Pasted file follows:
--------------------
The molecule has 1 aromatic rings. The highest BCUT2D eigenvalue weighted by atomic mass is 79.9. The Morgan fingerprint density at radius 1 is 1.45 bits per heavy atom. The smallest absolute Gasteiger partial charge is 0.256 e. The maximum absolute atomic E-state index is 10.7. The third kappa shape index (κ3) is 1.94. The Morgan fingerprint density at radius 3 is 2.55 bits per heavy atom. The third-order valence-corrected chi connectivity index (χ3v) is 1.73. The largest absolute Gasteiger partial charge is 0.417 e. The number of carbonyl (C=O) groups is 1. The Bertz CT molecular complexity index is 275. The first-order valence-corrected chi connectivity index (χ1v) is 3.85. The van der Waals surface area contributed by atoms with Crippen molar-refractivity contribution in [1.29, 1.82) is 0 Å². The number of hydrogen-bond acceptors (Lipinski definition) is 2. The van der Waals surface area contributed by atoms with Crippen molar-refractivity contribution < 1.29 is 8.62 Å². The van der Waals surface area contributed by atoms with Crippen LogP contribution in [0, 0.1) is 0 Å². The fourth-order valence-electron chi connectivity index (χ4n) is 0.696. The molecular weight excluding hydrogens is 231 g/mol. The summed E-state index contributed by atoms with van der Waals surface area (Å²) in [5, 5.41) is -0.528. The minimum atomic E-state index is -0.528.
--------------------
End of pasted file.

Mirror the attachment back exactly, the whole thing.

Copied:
The molecule has 1 aromatic rings. The highest BCUT2D eigenvalue weighted by atomic mass is 79.9. The Morgan fingerprint density at radius 1 is 1.45 bits per heavy atom. The smallest absolute Gasteiger partial charge is 0.256 e. The maximum absolute atomic E-state index is 10.7. The third kappa shape index (κ3) is 1.94. The Morgan fingerprint density at radius 3 is 2.55 bits per heavy atom. The third-order valence-corrected chi connectivity index (χ3v) is 1.73. The largest absolute Gasteiger partial charge is 0.417 e. The number of carbonyl (C=O) groups is 1. The Bertz CT molecular complexity index is 275. The first-order valence-corrected chi connectivity index (χ1v) is 3.85. The van der Waals surface area contributed by atoms with Crippen molar-refractivity contribution in [1.29, 1.82) is 0 Å². The number of hydrogen-bond acceptors (Lipinski definition) is 2. The van der Waals surface area contributed by atoms with Crippen molar-refractivity contribution < 1.29 is 8.62 Å². The van der Waals surface area contributed by atoms with Crippen LogP contribution in [0, 0.1) is 0 Å². The fourth-order valence-electron chi connectivity index (χ4n) is 0.696. The molecular weight excluding hydrogens is 231 g/mol. The summed E-state index contributed by atoms with van der Waals surface area (Å²) in [5, 5.41) is -0.528. The minimum atomic E-state index is -0.528.